By Hugh Dougherty and Robin Jones
A heroic railwayman, who died trying to fight off armed robbers intent on stealing the Christmas payroll for Glasgow Works on December 21, 1973, has been honoured more than 40 years later, after a plaque to his memory was unveiled at the railway works, thanks to the Railway Heritage Trust.
Security guard James Kennedy, 43, tackled the first man and prevented him leaving the yard. The intruder was then released by his companions who attacked Kennedy and stunned him by hitting him about the head with the barrels of their shotguns.
At this point the raiders climbed into a van, driven by one of the gang.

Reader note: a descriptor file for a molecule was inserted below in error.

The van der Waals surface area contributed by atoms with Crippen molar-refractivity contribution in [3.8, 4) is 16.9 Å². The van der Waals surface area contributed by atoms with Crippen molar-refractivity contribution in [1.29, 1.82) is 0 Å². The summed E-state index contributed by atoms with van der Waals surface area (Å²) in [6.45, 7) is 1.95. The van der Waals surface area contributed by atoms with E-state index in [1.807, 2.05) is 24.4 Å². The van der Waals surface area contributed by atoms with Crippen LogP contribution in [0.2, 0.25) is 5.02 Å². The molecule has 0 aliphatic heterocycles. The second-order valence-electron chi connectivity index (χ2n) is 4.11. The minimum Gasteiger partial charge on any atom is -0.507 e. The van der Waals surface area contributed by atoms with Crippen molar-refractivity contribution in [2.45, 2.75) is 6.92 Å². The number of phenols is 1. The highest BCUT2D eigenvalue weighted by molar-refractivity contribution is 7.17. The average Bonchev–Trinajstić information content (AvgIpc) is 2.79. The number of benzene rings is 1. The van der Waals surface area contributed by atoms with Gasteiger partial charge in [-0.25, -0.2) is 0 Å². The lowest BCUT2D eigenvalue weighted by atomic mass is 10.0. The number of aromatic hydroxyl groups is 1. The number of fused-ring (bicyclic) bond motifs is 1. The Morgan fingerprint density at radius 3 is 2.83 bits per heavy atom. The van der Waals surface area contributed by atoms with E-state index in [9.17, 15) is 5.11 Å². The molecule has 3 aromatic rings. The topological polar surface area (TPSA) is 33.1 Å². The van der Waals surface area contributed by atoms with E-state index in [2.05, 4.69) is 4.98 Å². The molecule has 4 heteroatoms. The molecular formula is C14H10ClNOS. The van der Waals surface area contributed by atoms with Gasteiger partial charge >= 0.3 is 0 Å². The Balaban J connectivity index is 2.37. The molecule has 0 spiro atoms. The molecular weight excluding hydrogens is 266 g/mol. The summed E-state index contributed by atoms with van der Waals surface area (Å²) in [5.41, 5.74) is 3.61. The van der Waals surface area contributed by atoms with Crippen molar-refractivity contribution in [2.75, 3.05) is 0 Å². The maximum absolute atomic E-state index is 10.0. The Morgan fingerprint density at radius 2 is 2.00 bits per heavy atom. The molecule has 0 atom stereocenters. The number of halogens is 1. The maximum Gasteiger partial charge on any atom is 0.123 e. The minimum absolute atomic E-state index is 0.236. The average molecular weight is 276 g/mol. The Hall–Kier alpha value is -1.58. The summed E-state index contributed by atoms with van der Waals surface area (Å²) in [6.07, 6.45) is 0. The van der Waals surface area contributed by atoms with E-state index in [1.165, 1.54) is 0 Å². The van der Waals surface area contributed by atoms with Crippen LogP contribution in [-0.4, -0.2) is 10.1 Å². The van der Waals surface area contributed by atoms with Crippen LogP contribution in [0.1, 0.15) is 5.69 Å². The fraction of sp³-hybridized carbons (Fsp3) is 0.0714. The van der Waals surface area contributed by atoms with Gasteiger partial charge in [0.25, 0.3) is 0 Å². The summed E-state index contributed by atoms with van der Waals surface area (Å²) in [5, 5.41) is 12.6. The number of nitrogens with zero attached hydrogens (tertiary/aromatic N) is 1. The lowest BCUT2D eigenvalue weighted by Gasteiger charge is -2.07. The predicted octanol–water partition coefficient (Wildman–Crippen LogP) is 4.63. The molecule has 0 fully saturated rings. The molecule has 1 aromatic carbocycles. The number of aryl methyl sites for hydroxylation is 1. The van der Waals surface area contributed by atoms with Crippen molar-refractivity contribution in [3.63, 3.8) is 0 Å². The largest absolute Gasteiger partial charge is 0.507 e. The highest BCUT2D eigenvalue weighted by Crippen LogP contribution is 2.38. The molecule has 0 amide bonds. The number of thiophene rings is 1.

Having regained consciousness and, undeterred by his injuries, Kennedy made another attempt to prevent the criminals escaping, by running towards the front passenger door of the van.
He was killed by two shots fired from the front passenger seat and the raiders escaped with £9854.73 in a crime which shocked the nation.
James Kennedy, from Bearsden in Glasgow, later died at the city’s Royal Infirmary, leaving behind his wife Ellen and three daughters.
He was posthumously decorated with the Glasgow Corporation Bravery Medal in 1974 and the Queen presented the George Cross to his widow and children at Buckingham Palace in 1975.
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